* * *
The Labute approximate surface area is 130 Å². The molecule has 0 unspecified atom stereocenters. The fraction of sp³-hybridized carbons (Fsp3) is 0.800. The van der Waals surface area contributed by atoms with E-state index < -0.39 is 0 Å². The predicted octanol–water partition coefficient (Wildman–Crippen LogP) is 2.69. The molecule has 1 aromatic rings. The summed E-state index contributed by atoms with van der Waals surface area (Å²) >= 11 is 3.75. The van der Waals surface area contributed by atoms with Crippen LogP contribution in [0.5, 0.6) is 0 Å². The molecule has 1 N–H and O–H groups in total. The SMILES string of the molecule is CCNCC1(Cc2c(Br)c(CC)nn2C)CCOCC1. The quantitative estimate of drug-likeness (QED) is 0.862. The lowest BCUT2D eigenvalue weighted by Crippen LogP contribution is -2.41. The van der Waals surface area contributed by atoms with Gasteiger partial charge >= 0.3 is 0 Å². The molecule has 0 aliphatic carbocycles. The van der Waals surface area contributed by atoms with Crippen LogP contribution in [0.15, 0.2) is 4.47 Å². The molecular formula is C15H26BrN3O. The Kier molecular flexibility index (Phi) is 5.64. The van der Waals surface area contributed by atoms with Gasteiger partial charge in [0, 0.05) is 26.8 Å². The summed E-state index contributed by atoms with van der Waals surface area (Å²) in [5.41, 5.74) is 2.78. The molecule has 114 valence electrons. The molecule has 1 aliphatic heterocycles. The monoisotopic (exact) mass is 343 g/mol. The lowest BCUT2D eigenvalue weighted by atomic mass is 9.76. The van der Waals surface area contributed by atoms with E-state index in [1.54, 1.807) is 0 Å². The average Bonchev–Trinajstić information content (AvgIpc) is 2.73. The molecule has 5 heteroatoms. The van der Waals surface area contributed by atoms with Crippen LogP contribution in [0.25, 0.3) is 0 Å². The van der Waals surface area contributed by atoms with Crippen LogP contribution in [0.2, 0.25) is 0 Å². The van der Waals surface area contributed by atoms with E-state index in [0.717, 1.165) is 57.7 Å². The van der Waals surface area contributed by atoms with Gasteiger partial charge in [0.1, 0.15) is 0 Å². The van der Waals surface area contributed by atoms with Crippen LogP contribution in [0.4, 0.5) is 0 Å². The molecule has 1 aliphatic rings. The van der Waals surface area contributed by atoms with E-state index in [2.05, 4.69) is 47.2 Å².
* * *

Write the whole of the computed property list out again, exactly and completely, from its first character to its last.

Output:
The Labute approximate surface area is 130 Å². The molecule has 0 unspecified atom stereocenters. The fraction of sp³-hybridized carbons (Fsp3) is 0.800. The van der Waals surface area contributed by atoms with E-state index < -0.39 is 0 Å². The predicted octanol–water partition coefficient (Wildman–Crippen LogP) is 2.69. The molecule has 1 aromatic rings. The summed E-state index contributed by atoms with van der Waals surface area (Å²) >= 11 is 3.75. The van der Waals surface area contributed by atoms with Crippen LogP contribution in [0.5, 0.6) is 0 Å². The molecule has 1 N–H and O–H groups in total. The SMILES string of the molecule is CCNCC1(Cc2c(Br)c(CC)nn2C)CCOCC1. The quantitative estimate of drug-likeness (QED) is 0.862. The lowest BCUT2D eigenvalue weighted by Crippen LogP contribution is -2.41. The van der Waals surface area contributed by atoms with Gasteiger partial charge >= 0.3 is 0 Å². The molecule has 0 aliphatic carbocycles. The van der Waals surface area contributed by atoms with Crippen LogP contribution in [0.15, 0.2) is 4.47 Å². The molecular formula is C15H26BrN3O. The Kier molecular flexibility index (Phi) is 5.64. The van der Waals surface area contributed by atoms with Gasteiger partial charge in [0, 0.05) is 26.8 Å². The summed E-state index contributed by atoms with van der Waals surface area (Å²) in [5.41, 5.74) is 2.78. The molecule has 114 valence electrons. The molecule has 1 aliphatic heterocycles. The monoisotopic (exact) mass is 343 g/mol. The lowest BCUT2D eigenvalue weighted by atomic mass is 9.76. The van der Waals surface area contributed by atoms with E-state index in [1.54, 1.807) is 0 Å². The average Bonchev–Trinajstić information content (AvgIpc) is 2.73. The molecule has 5 heteroatoms. The van der Waals surface area contributed by atoms with Crippen LogP contribution in [0.25, 0.3) is 0 Å². The van der Waals surface area contributed by atoms with Crippen LogP contribution in [0.2, 0.25) is 0 Å². The van der Waals surface area contributed by atoms with E-state index in [0.717, 1.165) is 57.7 Å². The van der Waals surface area contributed by atoms with Gasteiger partial charge in [0.1, 0.15) is 0 Å². The van der Waals surface area contributed by atoms with Crippen LogP contribution in [0.4, 0.5) is 0 Å². The molecule has 1 aliphatic rings. The van der Waals surface area contributed by atoms with E-state index in [2.05, 4.69) is 47.2 Å².